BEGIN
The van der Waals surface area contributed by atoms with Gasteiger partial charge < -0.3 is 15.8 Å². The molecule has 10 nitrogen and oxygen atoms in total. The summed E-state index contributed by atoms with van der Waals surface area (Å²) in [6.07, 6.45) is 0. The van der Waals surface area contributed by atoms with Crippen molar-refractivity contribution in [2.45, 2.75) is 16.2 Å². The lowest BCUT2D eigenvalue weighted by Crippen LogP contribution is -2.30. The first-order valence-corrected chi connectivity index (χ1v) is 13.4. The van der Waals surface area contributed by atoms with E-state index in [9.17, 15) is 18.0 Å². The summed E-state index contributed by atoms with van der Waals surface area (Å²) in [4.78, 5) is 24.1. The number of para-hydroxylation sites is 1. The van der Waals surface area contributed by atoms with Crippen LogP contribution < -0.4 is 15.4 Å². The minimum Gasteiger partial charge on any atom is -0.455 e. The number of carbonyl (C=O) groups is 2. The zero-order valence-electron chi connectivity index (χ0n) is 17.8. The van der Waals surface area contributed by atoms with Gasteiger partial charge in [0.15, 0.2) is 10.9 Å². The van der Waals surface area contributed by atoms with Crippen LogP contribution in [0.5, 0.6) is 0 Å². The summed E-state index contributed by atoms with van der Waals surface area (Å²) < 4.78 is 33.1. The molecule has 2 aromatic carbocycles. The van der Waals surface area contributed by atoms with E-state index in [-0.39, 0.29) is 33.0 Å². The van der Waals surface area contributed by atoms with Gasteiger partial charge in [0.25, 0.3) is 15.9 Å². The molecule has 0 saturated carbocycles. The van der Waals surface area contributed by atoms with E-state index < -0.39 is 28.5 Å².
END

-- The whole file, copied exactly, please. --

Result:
The van der Waals surface area contributed by atoms with Gasteiger partial charge < -0.3 is 15.8 Å². The molecule has 10 nitrogen and oxygen atoms in total. The summed E-state index contributed by atoms with van der Waals surface area (Å²) in [6.07, 6.45) is 0. The van der Waals surface area contributed by atoms with Crippen molar-refractivity contribution in [2.45, 2.75) is 16.2 Å². The lowest BCUT2D eigenvalue weighted by Crippen LogP contribution is -2.30. The first-order valence-corrected chi connectivity index (χ1v) is 13.4. The van der Waals surface area contributed by atoms with E-state index in [9.17, 15) is 18.0 Å². The summed E-state index contributed by atoms with van der Waals surface area (Å²) in [4.78, 5) is 24.1. The number of para-hydroxylation sites is 1. The van der Waals surface area contributed by atoms with Crippen LogP contribution < -0.4 is 15.4 Å². The minimum Gasteiger partial charge on any atom is -0.455 e. The number of carbonyl (C=O) groups is 2. The zero-order valence-electron chi connectivity index (χ0n) is 17.8. The van der Waals surface area contributed by atoms with Gasteiger partial charge in [0.15, 0.2) is 10.9 Å². The van der Waals surface area contributed by atoms with Crippen LogP contribution in [0.5, 0.6) is 0 Å². The summed E-state index contributed by atoms with van der Waals surface area (Å²) < 4.78 is 33.1. The molecule has 2 aromatic carbocycles. The van der Waals surface area contributed by atoms with E-state index in [-0.39, 0.29) is 33.0 Å². The van der Waals surface area contributed by atoms with Gasteiger partial charge in [0.25, 0.3) is 15.9 Å². The molecule has 0 saturated carbocycles. The van der Waals surface area contributed by atoms with E-state index < -0.39 is 28.5 Å².